Who else has read this? Anyone care to explain to me how this book got so many accolades? Is it because all the reviewers were 50-something white males going through a similar midlife crisis as the protagonist? I understand that the protagonist was a metaphor for the USA, but surely a lot of heavy handed symbolism isn't enough enough to make so many best-of lists.

And that said, anyone read a best-of book that they really, really liked? I couldn't put Gone Girl down. I don't consider it one of the best books of the year, but definitely the most addictive.


message 6: by Tim (new)

Tim (timothymey) | 20 comments I have not read Eggers' latest, many of the reviews I read echoed your sentiment of privileged middle-aged white men and the "woe is me" of a midlife crisis. I feel like some reviewers bought into the metaphor and therefore loved it, and those that didn't really disliked the book. That being said, I'll probably go back and read it at some point, as I loved A Heartbreaking Work of Staggering Genius and You Shall Know Our Velocity!, but I'm not as jazzed about it as I once was. One thing you pointed out that we can all agree on: it will look really nice on our bookshelves.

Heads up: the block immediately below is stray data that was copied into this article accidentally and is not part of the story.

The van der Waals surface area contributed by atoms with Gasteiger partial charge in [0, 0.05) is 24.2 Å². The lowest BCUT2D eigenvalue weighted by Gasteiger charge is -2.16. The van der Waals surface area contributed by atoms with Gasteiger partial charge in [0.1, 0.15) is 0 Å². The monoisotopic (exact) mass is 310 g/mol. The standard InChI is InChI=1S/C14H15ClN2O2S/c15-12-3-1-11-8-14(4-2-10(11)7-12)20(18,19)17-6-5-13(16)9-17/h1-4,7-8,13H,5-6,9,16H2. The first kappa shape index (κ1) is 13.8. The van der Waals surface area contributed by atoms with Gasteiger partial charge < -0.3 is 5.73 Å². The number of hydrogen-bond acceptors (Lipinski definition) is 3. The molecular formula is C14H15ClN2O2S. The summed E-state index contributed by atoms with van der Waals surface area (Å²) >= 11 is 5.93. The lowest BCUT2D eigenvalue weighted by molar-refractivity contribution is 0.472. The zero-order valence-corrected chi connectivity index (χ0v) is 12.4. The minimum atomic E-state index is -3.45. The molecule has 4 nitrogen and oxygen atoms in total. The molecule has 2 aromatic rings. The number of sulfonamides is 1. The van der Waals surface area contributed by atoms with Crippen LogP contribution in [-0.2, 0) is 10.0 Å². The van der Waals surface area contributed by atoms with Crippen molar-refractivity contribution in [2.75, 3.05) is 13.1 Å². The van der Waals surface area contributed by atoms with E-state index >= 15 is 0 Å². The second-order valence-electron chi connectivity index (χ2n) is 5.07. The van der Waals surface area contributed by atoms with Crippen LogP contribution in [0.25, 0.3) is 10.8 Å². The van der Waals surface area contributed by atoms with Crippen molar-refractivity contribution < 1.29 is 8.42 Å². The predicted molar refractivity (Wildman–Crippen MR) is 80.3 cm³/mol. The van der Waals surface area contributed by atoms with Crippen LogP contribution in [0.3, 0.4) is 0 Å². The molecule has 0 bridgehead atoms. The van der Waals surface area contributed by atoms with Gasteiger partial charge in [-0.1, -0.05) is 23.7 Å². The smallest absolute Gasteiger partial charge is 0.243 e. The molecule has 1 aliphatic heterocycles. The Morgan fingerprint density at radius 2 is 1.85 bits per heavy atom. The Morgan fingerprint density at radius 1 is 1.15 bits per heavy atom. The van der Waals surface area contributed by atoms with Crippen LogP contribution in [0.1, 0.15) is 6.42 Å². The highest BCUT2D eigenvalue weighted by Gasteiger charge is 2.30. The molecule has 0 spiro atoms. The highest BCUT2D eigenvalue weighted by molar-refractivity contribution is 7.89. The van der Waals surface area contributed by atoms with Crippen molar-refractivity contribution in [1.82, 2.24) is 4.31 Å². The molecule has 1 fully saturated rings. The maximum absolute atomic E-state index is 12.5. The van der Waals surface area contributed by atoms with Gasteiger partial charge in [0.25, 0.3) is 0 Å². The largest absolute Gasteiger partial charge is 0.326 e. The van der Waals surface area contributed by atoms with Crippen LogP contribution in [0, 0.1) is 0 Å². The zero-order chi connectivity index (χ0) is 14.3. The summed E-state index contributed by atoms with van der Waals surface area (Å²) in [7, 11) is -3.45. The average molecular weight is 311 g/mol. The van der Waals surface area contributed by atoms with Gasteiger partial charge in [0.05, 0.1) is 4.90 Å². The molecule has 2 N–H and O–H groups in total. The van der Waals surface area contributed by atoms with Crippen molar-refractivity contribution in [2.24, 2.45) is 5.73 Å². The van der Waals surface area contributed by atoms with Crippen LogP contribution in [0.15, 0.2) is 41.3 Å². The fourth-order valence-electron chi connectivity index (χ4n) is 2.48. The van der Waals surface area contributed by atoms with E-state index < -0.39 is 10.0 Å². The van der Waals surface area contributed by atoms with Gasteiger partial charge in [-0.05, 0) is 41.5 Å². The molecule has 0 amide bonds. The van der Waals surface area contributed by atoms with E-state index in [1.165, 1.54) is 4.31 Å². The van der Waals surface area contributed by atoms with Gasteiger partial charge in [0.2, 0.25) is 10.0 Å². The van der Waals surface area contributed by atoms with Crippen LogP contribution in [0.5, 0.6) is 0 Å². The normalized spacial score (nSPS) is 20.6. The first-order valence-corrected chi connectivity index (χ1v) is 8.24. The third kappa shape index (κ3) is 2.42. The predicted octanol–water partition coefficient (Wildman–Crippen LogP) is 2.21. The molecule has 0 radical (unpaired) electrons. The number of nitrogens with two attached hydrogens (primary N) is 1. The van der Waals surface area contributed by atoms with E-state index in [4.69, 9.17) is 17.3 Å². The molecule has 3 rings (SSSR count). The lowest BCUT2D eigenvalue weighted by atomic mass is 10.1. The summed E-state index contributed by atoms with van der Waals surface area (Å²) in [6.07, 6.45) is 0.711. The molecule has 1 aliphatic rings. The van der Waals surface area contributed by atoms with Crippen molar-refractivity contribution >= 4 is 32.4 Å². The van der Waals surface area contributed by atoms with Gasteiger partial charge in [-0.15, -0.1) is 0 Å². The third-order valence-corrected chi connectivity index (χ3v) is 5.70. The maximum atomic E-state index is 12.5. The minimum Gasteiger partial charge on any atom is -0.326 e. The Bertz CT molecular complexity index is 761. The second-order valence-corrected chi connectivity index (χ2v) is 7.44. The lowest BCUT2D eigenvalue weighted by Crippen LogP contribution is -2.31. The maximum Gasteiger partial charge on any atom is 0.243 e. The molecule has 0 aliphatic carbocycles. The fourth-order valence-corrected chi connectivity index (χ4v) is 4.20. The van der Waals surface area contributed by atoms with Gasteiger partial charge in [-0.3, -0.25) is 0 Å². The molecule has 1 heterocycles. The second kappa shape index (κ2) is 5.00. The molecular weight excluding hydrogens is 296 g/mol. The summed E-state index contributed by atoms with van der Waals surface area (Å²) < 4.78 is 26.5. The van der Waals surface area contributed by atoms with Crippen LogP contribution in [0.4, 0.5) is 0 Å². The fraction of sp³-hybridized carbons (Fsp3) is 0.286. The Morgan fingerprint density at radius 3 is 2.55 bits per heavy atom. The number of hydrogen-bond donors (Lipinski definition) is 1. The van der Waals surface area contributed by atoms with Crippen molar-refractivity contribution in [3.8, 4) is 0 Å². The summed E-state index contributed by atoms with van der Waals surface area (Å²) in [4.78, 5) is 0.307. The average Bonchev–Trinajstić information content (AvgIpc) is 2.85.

I've been reading Michael Chabon's Telegraph Avenue, for no other reason than (I'm a bit ashamed to admit) I've never gotten around to reading anything else of his, despite many acquaintances recommending him to me—I'll let you know how this one goes.


message 7: by Tim (new)

Tim (timothymey) | 20 comments I finally finished slogging my way through Michael Chabon's Telegraph Avenue, and I think I'll have to go back and read one of his earlier novels in order to appreciate him. This one just did not work for me, and as with the Eggers book, I don't understand all the glowing reviews.